KCB has been rather silent on the Triton matter even as the company’s share price took a mini hit and its profitability outlook was downgraded in some circles.
The last release from their website was in reference to the launch of a Sustainability Report of the group. It’s not online yet, though it will be, an interesting report with lots of rarely disclosed facts on the bank, mostly their corporate social responsibility (CSR) activities, and will be repeated every two years.
in the report
KCB Brand – has a 75% corporate reputation, is the most popular financial brand, and the 4th most popular in Kenya (after Safaricom, Kenya airways and Coca-Cola) according to the Steadman Group.
Silence on Triton can be explained by KCB’s customer privacy guidelines – the bank assures customers of privacy through stringent procedures and guidelines and undertake responsibility for any breach of confidentiality that may arise
Impact of Triton policy on responsible lending requires that the KCB audit committee meets twice a month, credit committee also twice a month to discuss the risk profile of bank, and the risk management committee meet quarterly or when required
Corruption & Triton: KCB has zero tolerance to corruption, and has 110 ethics champions trained to combat corruption. Also in 2007, KCB exited from Transparency International (TI) bribery index, it prohibits political contributions (direct or indirect) from bank funds, and is a founder member of Ethical Business Group Kenya. The Report states that 2 staff were dismissed and 9 terminated.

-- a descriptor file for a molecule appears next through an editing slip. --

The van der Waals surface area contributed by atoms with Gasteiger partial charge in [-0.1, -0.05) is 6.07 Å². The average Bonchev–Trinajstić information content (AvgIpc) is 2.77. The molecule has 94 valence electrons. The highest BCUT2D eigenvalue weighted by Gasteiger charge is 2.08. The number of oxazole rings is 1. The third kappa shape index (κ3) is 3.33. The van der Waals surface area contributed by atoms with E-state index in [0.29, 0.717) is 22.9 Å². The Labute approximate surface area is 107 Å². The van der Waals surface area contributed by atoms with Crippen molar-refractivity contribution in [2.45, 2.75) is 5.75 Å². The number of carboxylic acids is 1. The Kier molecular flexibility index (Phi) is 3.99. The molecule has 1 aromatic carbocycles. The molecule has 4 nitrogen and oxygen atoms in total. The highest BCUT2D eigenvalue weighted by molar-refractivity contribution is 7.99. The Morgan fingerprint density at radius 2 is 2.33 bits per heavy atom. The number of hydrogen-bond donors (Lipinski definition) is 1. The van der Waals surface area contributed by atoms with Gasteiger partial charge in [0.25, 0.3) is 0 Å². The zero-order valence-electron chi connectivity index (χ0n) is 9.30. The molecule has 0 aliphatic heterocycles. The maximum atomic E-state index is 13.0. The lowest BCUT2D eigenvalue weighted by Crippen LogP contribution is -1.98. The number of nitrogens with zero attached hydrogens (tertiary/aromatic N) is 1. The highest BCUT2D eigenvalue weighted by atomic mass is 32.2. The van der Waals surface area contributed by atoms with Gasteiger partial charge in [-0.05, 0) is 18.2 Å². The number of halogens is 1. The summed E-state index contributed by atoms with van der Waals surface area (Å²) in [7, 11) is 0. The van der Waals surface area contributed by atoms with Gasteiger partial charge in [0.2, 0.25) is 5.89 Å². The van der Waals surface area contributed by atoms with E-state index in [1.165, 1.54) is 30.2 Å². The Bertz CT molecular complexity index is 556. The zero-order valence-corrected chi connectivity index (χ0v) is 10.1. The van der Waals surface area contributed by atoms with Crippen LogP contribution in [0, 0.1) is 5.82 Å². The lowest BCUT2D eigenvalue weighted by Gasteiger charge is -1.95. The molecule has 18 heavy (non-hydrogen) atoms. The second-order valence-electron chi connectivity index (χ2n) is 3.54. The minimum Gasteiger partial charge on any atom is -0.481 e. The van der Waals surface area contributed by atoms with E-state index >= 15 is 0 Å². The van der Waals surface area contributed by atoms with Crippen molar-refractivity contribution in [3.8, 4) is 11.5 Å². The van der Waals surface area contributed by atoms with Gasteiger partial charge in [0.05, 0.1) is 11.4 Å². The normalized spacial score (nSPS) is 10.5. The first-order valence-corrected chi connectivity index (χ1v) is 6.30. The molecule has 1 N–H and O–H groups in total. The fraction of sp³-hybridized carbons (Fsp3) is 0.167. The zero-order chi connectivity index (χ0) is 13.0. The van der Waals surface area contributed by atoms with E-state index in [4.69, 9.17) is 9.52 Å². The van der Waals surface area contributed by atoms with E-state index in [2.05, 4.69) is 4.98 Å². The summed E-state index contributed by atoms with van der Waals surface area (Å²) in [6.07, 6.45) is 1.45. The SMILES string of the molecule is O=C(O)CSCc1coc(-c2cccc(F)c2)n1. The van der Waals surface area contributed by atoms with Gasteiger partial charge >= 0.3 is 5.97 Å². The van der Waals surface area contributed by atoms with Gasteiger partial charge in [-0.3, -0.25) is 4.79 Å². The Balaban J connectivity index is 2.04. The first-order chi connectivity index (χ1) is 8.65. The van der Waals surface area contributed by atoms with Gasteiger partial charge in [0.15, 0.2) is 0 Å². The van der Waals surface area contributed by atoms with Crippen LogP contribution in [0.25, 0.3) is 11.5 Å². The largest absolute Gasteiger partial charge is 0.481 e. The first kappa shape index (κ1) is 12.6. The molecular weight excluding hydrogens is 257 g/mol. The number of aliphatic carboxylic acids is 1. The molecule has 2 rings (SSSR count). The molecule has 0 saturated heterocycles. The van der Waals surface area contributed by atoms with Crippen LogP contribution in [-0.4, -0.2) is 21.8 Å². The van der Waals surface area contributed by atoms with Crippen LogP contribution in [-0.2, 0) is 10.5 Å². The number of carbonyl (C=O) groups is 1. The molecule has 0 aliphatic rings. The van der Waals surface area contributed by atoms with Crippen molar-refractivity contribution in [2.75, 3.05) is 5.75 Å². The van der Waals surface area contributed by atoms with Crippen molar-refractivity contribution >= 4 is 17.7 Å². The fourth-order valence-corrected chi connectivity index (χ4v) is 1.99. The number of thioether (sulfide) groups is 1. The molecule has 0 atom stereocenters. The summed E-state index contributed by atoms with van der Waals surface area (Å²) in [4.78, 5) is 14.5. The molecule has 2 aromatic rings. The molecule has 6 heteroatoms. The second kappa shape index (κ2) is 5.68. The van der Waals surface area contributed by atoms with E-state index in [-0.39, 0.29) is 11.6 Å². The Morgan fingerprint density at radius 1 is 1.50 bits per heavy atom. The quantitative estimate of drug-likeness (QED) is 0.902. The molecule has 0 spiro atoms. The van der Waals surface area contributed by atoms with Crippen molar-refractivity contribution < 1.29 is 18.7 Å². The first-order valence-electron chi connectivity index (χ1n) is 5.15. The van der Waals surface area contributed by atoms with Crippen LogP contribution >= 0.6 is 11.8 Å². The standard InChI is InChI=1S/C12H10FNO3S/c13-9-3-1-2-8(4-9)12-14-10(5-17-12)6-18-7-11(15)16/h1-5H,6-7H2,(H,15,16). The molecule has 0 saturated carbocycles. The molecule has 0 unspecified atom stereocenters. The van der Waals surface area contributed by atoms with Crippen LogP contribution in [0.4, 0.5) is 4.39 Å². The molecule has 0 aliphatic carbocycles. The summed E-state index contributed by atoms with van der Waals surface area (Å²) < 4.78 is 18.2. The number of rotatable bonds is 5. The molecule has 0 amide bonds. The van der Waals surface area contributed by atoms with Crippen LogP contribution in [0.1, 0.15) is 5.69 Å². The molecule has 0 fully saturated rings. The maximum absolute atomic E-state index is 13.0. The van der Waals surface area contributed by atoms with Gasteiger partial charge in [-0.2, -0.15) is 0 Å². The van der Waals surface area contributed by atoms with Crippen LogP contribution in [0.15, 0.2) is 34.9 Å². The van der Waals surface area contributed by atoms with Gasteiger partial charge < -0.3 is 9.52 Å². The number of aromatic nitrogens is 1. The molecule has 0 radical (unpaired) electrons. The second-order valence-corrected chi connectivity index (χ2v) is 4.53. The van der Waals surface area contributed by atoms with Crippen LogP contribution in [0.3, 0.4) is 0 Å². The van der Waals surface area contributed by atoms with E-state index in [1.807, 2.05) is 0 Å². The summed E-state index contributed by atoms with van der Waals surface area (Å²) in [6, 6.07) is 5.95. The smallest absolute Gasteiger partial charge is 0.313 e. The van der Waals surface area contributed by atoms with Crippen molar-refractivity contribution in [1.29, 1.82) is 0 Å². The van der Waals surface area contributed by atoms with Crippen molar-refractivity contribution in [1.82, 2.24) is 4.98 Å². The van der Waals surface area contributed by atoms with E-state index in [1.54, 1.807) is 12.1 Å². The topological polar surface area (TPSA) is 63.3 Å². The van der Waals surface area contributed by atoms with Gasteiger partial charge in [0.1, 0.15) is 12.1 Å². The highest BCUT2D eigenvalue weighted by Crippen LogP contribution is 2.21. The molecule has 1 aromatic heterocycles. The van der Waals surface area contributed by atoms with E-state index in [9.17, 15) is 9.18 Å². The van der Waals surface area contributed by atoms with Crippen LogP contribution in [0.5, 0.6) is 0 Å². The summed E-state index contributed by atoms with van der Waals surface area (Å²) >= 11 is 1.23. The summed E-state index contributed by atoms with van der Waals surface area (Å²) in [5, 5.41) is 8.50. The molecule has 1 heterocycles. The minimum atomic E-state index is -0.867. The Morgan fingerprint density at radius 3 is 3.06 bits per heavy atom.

- Employees got an average of 39 hours of training a year.
- Base salary is equal regardless of gender: for subordinates (male is Kshs. 36,057, female is Kshs. 33,984) clerical (m 58,434 f 63,600), section heads (m 85,770, f 87,684) managers (m 192,090, f 161,138)
- Staff include managers (630 males to 287 females), most of whom are aged 30 – 50 years (492 m, 212 f)
- All loan projects are required to obtain environmental (NEMA) certification.
- KCB will strive to reduce water consumption (estimated at 191,000 cubic meters p.a) reduce energy consumption (5.782 million kwh, consume 312,000 litres of diesel which emitted 248,000 and 838 tons of carbon dioxide respectively).
- KCB will strive to recycle paper, scan documents – encourage customers to uptake e-services (use less paper), participate in tree planting and reforestation,
Empowerment of Kenyans
- Loan base rate of 12%.
- KCB has 71,000 e-customers (receive information by electronic means – which means less paper consumed)
- Create wealth nationwide – branches can procure 33% of products in local areas, and KCB has 9 full branches in sparely populated areas.
- Provide agricultural loans (mavuno for tea farmers and brookside for dairy operators)
- In the education sector, they partner with AIESEC and the Palmhouse foundation
Triton ends well? for KCB: The Triton matter may be a foregone conclusion if the Daily Nation article about an out of court settlement between the Government of Kenya and its financiers (KCB, Fortis, Ecobank, Equatorial banks) is true – and that the government (i.e. taxpayers) may pay the financiers off to not go to court over their funds lost with Trition and the Kenya Pipeline Corporation (KPC). The silence will mean that unsavory happenings at KPC will (maybe) not be exposed further, clearing the way (hopefully) for an IPO of the troubled company.